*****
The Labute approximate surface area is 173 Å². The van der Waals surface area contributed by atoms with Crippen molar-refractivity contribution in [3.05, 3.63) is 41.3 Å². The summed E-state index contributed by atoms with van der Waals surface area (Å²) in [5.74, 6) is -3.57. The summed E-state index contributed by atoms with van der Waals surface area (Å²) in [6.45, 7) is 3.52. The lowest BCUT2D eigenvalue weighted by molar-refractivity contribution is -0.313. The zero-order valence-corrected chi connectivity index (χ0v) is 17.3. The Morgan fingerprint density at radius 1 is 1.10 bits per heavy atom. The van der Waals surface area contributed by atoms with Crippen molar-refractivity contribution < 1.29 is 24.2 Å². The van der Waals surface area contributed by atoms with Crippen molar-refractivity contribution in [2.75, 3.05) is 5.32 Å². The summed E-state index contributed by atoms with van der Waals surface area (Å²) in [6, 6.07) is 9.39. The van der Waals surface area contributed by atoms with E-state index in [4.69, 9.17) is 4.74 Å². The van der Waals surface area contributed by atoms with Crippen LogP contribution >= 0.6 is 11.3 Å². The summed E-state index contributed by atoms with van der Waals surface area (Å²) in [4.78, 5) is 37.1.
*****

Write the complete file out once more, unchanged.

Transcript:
The Labute approximate surface area is 173 Å². The van der Waals surface area contributed by atoms with Crippen molar-refractivity contribution in [3.05, 3.63) is 41.3 Å². The summed E-state index contributed by atoms with van der Waals surface area (Å²) in [5.74, 6) is -3.57. The summed E-state index contributed by atoms with van der Waals surface area (Å²) in [6.45, 7) is 3.52. The lowest BCUT2D eigenvalue weighted by molar-refractivity contribution is -0.313. The zero-order valence-corrected chi connectivity index (χ0v) is 17.3. The Morgan fingerprint density at radius 1 is 1.10 bits per heavy atom. The van der Waals surface area contributed by atoms with Crippen molar-refractivity contribution < 1.29 is 24.2 Å². The van der Waals surface area contributed by atoms with Crippen molar-refractivity contribution in [2.75, 3.05) is 5.32 Å². The summed E-state index contributed by atoms with van der Waals surface area (Å²) in [6, 6.07) is 9.39. The van der Waals surface area contributed by atoms with E-state index in [4.69, 9.17) is 4.74 Å². The van der Waals surface area contributed by atoms with Crippen LogP contribution >= 0.6 is 11.3 Å². The summed E-state index contributed by atoms with van der Waals surface area (Å²) in [4.78, 5) is 37.1.